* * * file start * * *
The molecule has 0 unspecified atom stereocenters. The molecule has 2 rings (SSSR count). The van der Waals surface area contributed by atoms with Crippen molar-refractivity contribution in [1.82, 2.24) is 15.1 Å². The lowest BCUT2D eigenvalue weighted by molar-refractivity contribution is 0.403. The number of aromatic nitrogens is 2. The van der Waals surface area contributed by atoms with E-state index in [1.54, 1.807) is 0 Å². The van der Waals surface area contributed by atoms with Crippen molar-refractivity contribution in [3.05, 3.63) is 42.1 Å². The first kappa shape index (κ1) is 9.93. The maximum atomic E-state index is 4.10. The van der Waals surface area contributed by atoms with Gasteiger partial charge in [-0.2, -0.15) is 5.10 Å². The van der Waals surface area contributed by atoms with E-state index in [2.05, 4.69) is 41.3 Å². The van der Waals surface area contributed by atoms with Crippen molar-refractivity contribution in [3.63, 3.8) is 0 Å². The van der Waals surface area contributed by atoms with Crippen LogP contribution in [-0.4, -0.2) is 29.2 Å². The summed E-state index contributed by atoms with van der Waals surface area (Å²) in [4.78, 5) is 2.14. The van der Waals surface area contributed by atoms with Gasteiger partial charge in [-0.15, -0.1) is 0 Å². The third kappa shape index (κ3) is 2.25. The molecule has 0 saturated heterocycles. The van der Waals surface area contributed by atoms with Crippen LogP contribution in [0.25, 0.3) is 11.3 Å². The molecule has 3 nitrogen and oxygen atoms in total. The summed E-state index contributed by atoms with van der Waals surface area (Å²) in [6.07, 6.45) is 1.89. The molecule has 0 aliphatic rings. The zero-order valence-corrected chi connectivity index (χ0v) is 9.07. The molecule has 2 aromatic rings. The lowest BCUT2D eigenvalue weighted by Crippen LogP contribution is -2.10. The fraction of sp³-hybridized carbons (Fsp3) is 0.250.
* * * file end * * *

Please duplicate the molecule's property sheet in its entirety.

The molecule has 0 unspecified atom stereocenters. The molecule has 2 rings (SSSR count). The van der Waals surface area contributed by atoms with Crippen molar-refractivity contribution in [1.82, 2.24) is 15.1 Å². The lowest BCUT2D eigenvalue weighted by molar-refractivity contribution is 0.403. The number of aromatic nitrogens is 2. The van der Waals surface area contributed by atoms with E-state index in [1.54, 1.807) is 0 Å². The van der Waals surface area contributed by atoms with Crippen molar-refractivity contribution in [3.05, 3.63) is 42.1 Å². The first kappa shape index (κ1) is 9.93. The maximum atomic E-state index is 4.10. The van der Waals surface area contributed by atoms with Gasteiger partial charge in [-0.2, -0.15) is 5.10 Å². The van der Waals surface area contributed by atoms with E-state index in [2.05, 4.69) is 41.3 Å². The van der Waals surface area contributed by atoms with Crippen molar-refractivity contribution in [3.63, 3.8) is 0 Å². The van der Waals surface area contributed by atoms with Crippen LogP contribution in [-0.4, -0.2) is 29.2 Å². The summed E-state index contributed by atoms with van der Waals surface area (Å²) in [4.78, 5) is 2.14. The van der Waals surface area contributed by atoms with Gasteiger partial charge in [-0.15, -0.1) is 0 Å². The third kappa shape index (κ3) is 2.25. The molecule has 0 saturated heterocycles. The van der Waals surface area contributed by atoms with Crippen LogP contribution in [0.25, 0.3) is 11.3 Å². The molecule has 3 nitrogen and oxygen atoms in total. The summed E-state index contributed by atoms with van der Waals surface area (Å²) in [6.07, 6.45) is 1.89. The molecule has 0 aliphatic rings. The zero-order valence-corrected chi connectivity index (χ0v) is 9.07. The molecule has 2 aromatic rings. The lowest BCUT2D eigenvalue weighted by Crippen LogP contribution is -2.10. The fraction of sp³-hybridized carbons (Fsp3) is 0.250.